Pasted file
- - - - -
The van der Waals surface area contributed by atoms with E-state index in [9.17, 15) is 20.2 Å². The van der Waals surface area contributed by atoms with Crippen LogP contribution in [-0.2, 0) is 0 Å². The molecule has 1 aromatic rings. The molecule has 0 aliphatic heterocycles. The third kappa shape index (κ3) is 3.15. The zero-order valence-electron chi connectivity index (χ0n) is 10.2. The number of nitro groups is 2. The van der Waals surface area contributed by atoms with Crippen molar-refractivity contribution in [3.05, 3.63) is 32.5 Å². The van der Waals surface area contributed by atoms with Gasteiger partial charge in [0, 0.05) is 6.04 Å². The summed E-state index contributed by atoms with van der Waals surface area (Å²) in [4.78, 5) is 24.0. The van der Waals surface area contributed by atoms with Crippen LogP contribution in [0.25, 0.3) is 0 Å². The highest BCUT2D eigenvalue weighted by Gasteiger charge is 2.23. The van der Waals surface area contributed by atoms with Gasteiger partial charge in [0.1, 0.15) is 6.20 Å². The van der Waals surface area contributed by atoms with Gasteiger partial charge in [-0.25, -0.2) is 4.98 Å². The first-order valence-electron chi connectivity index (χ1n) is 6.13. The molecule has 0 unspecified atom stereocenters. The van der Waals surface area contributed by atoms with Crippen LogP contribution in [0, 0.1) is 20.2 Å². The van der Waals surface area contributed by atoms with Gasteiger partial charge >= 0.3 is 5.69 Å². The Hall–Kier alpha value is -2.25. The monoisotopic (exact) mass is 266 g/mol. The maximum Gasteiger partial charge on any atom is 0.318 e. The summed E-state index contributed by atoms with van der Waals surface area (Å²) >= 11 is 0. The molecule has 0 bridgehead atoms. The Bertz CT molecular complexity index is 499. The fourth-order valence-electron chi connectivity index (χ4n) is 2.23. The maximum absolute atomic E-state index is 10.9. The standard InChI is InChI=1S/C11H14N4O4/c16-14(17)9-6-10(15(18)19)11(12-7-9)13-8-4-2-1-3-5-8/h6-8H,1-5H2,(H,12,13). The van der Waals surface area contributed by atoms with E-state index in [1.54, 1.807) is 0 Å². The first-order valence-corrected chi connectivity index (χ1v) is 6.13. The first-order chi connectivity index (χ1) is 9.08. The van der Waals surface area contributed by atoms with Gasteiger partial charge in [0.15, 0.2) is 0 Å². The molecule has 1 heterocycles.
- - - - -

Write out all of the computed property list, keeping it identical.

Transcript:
The van der Waals surface area contributed by atoms with E-state index in [9.17, 15) is 20.2 Å². The van der Waals surface area contributed by atoms with Crippen LogP contribution in [-0.2, 0) is 0 Å². The molecule has 1 aromatic rings. The molecule has 0 aliphatic heterocycles. The third kappa shape index (κ3) is 3.15. The zero-order valence-electron chi connectivity index (χ0n) is 10.2. The number of nitro groups is 2. The van der Waals surface area contributed by atoms with Crippen molar-refractivity contribution in [3.05, 3.63) is 32.5 Å². The van der Waals surface area contributed by atoms with Gasteiger partial charge in [0, 0.05) is 6.04 Å². The summed E-state index contributed by atoms with van der Waals surface area (Å²) in [4.78, 5) is 24.0. The van der Waals surface area contributed by atoms with Crippen LogP contribution in [0.25, 0.3) is 0 Å². The highest BCUT2D eigenvalue weighted by Gasteiger charge is 2.23. The van der Waals surface area contributed by atoms with Gasteiger partial charge in [0.1, 0.15) is 6.20 Å². The van der Waals surface area contributed by atoms with Gasteiger partial charge in [-0.25, -0.2) is 4.98 Å². The first-order valence-electron chi connectivity index (χ1n) is 6.13. The molecule has 0 unspecified atom stereocenters. The van der Waals surface area contributed by atoms with Crippen LogP contribution in [0, 0.1) is 20.2 Å². The van der Waals surface area contributed by atoms with Gasteiger partial charge >= 0.3 is 5.69 Å². The Hall–Kier alpha value is -2.25. The monoisotopic (exact) mass is 266 g/mol. The maximum Gasteiger partial charge on any atom is 0.318 e. The summed E-state index contributed by atoms with van der Waals surface area (Å²) >= 11 is 0. The molecule has 0 bridgehead atoms. The Bertz CT molecular complexity index is 499. The fourth-order valence-electron chi connectivity index (χ4n) is 2.23. The maximum absolute atomic E-state index is 10.9. The standard InChI is InChI=1S/C11H14N4O4/c16-14(17)9-6-10(15(18)19)11(12-7-9)13-8-4-2-1-3-5-8/h6-8H,1-5H2,(H,12,13). The van der Waals surface area contributed by atoms with E-state index in [1.54, 1.807) is 0 Å². The first-order valence-corrected chi connectivity index (χ1v) is 6.13. The first-order chi connectivity index (χ1) is 9.08. The van der Waals surface area contributed by atoms with Gasteiger partial charge in [0.15, 0.2) is 0 Å². The molecule has 1 heterocycles.